6 February 2018
* Green Party’s Amelia Womack leads letter signed by Helen Pankhurst, Caroline Lucas, Harriet Harman, Jo Swinson, Sam Smethers and more
* Womack said: “Whether it’s being harassed on the tube or groped in a bar, misogyny is everywhere. It’s time these acts were recorded for what they really are - hate crime.”
Politicians from across the political divide have come together to call on the Home Secretary to empower women to take action against abuse by making misogyny a hate crime.
Green, Labour and Lib Dem politicians, along with leading women’s right campaigners, from the Centenary Action Group have written an open letter to Amber Rudd  on the 100th anniversary of women securing the vote.
The letter calls for the law to treat misogyny in the same way as prejudice towards disability, race, religion, trans identity or sexual orientation, and comes just days after Amber Rudd ruled out the move during an interview on The Andrew Marr Show .
The letter has been led by Amelia Womack, deputy leader of the Green Party, who launched a campaign to make misogyny a hate crime in October last year  after speaking out about her own experiences of being in an abusive relationship.
The campaign has gathered support since, and on International Day to Eliminate Violence against Women and Girls (November 25) last year, Womack delivered a petition signed by 5,000 members and supporters to the Home Secretary.
A report  by the Fawcett Society in January this year made a formal recommendation for misogyny to be made a hate crime.
The open letter cites the success of a scheme by Nottingham Police to record misogyny as a hate crime , where:
* 94% of respondents felt reassured after dealing with the police
* 94% of respondents felt the police took the matter seriously
* 82% of respondents were satisfied by actions taken by the police
Amelia Womack, deputy leader of the Green Party, said:
“Every day women are victims of crime because they are women. Whether it’s being harassed on the tube or groped in a bar, misogyny is everywhere. It’s time these acts were recorded for what they really are - hate crime.
“The Home Secretary has the chance to make it clear misogyny will not be tolerated, and empower women to speak out about abuse. In Nottingham where police have already started recording misogyny as a hate crime women already feel more confident their reports have been taken seriously. I urge Amber Rudd to do the right thing and make misogyny a hate crime immediately.”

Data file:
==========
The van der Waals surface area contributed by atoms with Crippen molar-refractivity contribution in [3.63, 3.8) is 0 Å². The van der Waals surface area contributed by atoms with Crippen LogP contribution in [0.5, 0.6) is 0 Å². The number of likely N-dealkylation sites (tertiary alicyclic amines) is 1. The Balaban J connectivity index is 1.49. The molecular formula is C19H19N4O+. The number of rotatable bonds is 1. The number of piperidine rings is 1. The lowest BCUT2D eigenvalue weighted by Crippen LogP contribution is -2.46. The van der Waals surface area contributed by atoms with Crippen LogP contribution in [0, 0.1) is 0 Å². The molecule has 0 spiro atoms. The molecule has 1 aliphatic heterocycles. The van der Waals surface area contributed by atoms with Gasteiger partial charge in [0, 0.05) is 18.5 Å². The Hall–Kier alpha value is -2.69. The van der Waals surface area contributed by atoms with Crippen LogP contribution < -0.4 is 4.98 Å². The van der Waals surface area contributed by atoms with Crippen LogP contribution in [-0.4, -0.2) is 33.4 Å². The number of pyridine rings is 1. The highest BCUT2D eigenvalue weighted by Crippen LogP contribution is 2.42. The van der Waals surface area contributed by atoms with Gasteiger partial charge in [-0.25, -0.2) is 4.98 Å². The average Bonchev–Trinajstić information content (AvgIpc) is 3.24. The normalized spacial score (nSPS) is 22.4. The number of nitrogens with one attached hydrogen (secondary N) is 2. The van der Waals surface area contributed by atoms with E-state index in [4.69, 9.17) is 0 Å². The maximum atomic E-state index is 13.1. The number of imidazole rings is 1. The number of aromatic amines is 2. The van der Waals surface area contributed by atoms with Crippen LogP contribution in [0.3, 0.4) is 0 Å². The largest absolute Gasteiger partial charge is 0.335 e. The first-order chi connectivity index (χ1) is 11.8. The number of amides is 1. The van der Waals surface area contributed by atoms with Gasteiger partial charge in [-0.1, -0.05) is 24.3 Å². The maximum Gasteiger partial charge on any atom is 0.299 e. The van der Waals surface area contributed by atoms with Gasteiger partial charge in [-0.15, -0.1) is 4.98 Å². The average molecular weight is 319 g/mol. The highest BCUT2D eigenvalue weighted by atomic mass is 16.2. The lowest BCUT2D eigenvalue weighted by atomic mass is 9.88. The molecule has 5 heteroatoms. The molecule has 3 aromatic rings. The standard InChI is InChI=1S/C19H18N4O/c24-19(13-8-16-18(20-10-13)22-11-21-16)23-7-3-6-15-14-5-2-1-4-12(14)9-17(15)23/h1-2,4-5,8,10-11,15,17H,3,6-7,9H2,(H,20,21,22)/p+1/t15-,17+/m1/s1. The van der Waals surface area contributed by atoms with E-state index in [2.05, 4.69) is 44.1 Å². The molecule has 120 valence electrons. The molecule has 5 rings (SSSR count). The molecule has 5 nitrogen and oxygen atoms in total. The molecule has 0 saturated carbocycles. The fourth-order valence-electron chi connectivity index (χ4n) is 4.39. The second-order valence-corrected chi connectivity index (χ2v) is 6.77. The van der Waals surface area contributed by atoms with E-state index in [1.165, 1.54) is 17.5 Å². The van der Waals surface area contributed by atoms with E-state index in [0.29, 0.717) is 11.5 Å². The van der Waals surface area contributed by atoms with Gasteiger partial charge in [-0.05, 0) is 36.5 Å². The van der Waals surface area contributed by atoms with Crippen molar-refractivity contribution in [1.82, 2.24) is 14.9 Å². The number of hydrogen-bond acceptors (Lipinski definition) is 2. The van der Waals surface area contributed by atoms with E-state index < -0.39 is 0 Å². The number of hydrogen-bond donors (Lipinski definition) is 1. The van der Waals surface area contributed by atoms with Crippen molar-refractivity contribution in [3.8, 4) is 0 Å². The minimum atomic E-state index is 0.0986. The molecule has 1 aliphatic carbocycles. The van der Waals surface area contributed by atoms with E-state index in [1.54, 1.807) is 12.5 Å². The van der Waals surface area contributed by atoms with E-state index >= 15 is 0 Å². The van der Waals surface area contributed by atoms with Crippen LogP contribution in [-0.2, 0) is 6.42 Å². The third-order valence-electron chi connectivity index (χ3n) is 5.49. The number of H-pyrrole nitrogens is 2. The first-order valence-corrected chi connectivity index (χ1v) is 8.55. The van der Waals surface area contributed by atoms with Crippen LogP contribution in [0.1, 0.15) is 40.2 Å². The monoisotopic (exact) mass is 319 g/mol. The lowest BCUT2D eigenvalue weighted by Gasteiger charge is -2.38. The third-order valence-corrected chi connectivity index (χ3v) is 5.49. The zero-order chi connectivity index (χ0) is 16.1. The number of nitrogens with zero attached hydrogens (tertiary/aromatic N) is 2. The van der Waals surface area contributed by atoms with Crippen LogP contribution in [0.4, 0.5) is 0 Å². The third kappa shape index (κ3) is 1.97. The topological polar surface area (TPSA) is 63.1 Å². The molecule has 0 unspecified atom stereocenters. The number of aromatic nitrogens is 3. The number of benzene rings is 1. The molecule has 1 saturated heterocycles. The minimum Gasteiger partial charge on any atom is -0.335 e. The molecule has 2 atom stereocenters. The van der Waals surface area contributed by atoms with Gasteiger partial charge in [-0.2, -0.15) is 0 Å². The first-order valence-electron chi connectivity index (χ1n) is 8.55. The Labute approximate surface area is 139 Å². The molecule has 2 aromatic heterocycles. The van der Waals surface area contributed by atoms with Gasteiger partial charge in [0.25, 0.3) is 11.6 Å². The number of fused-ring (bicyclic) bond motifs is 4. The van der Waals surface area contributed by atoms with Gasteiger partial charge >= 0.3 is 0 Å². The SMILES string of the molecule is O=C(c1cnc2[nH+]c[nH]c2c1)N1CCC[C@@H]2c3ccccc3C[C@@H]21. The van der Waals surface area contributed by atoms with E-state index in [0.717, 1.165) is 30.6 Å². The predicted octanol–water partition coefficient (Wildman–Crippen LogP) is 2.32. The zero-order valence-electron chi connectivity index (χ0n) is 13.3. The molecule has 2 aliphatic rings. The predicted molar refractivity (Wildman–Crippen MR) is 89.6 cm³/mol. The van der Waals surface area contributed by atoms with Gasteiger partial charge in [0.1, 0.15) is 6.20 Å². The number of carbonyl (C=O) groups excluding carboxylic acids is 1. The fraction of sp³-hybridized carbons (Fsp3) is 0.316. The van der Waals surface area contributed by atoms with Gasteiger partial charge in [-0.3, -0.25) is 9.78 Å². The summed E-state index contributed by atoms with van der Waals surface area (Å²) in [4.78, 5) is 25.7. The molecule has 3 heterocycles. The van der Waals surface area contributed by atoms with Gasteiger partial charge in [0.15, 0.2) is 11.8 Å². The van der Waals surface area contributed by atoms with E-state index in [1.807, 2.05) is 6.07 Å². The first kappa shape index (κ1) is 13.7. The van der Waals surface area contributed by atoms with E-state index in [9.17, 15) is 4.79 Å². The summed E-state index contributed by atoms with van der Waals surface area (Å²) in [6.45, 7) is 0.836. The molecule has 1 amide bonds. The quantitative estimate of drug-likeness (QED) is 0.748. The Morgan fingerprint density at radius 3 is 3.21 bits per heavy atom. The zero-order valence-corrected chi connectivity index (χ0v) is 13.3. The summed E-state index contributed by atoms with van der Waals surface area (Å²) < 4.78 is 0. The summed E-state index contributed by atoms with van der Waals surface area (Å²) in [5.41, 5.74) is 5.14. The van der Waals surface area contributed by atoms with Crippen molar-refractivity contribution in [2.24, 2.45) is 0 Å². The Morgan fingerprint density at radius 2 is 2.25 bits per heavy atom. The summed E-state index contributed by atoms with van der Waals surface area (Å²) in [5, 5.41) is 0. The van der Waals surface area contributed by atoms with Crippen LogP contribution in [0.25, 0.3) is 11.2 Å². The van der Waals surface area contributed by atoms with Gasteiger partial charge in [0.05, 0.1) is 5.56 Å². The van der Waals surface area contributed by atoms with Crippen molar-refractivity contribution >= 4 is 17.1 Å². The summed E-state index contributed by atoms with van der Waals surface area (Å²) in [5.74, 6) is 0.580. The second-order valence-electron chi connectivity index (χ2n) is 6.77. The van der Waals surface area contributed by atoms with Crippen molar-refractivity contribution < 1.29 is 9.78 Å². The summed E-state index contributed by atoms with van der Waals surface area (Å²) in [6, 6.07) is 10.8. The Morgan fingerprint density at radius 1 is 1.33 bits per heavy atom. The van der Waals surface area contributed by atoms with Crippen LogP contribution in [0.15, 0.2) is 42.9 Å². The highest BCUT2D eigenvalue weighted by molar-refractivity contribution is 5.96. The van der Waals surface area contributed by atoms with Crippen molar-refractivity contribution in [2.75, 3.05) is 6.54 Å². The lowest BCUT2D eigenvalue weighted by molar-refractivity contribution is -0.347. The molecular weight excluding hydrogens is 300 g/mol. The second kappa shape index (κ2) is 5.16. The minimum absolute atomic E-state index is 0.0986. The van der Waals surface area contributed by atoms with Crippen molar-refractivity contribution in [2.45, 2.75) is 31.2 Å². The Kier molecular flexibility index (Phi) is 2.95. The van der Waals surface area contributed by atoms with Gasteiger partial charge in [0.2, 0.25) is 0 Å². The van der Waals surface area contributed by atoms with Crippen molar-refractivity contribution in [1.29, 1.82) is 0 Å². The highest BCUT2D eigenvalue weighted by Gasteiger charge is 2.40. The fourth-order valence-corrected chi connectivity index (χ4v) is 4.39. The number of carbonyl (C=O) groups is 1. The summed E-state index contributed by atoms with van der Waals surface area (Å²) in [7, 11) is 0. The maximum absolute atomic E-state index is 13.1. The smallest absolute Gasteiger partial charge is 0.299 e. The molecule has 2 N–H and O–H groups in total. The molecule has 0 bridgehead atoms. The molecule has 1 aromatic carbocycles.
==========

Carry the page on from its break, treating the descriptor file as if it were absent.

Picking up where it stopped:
Helen Pankhurst, advisor with CARE International and great-granddaughter to Emmeline Pankhurst, said:
“Making misogyny a hate crime gives women the language they need to report crime in a way which will be taken seriously. The success of the scheme in Nottingham has shown the difference this simple step can make to both the reporting and investigating of sexual harassment and abuse.”
1. Dear Amber Rudd MP
On behalf of women across the country, we write in the hope that you will empower all of us to take action against abuse.
Over the last several months, we’ve seen the damage of misogyny dragged out into the open like never before. More and more women are coming forward to share their experiences, name their abusers, and seek justice.
We believe it’s time to empower women by making misogyny a hate crime.
As you will know, crimes motivated by hostility or prejudice towards someone’s disability, race, religion, trans identity or sexual orientation are treated as hate crimes. This has empowered thousands of people to report incidents to the police, often leading to prosecutions. This is something to be proud of. Now it is time to go further.
From unwanted sexual advances to verbal and physical assault, acts of misogyny are part of everyday life for women in the UK. A poll by End Violence Against Women found that 85% of women between 18 - 24 had experienced unwanted sexual attention, while campaign group Hollaback! found that 90% of women experienced street harassment by the age of 17. This demands urgent action.
Making misogyny a hate crime would send two clear messages to the public. It would give women the confidence to speak out against aggressors and abusers, and it would make clear to men that misogynistic behaviour will no longer be tolerated.
You may know about the case study in Nottinghamshire, in which the local police authority allowed women to report such incidents as hate crimes with the support of Nottingham Women’s Centre. In the first two months, an incident was reported to police every three days. Of women surveyed by Nottingham Police:
Recognising the clear impact it makes on women’s lives, more and more Police Authorities are making misogyny a hate crime. This is welcome news, but it’s essential that we apply this consistently across the whole country, with comprehensive training for the police and a full communications strategy for the public.
Today, we are asking you to consider making misogyny a hate crime in the UK. Will you meet with us to discuss this important issue? We truly believe it will make our country a safer and fairer place for women.
We look forward to hearing from you,
Amelia Womack, Green Party deputy leader
Helen Pankhurst, advisor, CARE International
Sophie Walker, Women’s Equality Party leader
Frances Scott, 50:50 Parliament
Sam Smethers, chief executive, Fawcett Society
Sarah Childs, professor of Politics and Gender, Birkbeck University of London
Caroline Lucas MP, Green Party co-leader and MP for Brighton Pavilion
Jo Swinson MP, Liberal Democrats deputy leader and MP for East Dunbartonshire
Harriet Harman MP, Labour MP for Camberwell and Peckham
Jess Phillips MP, Labour MP for Birmingham Yardley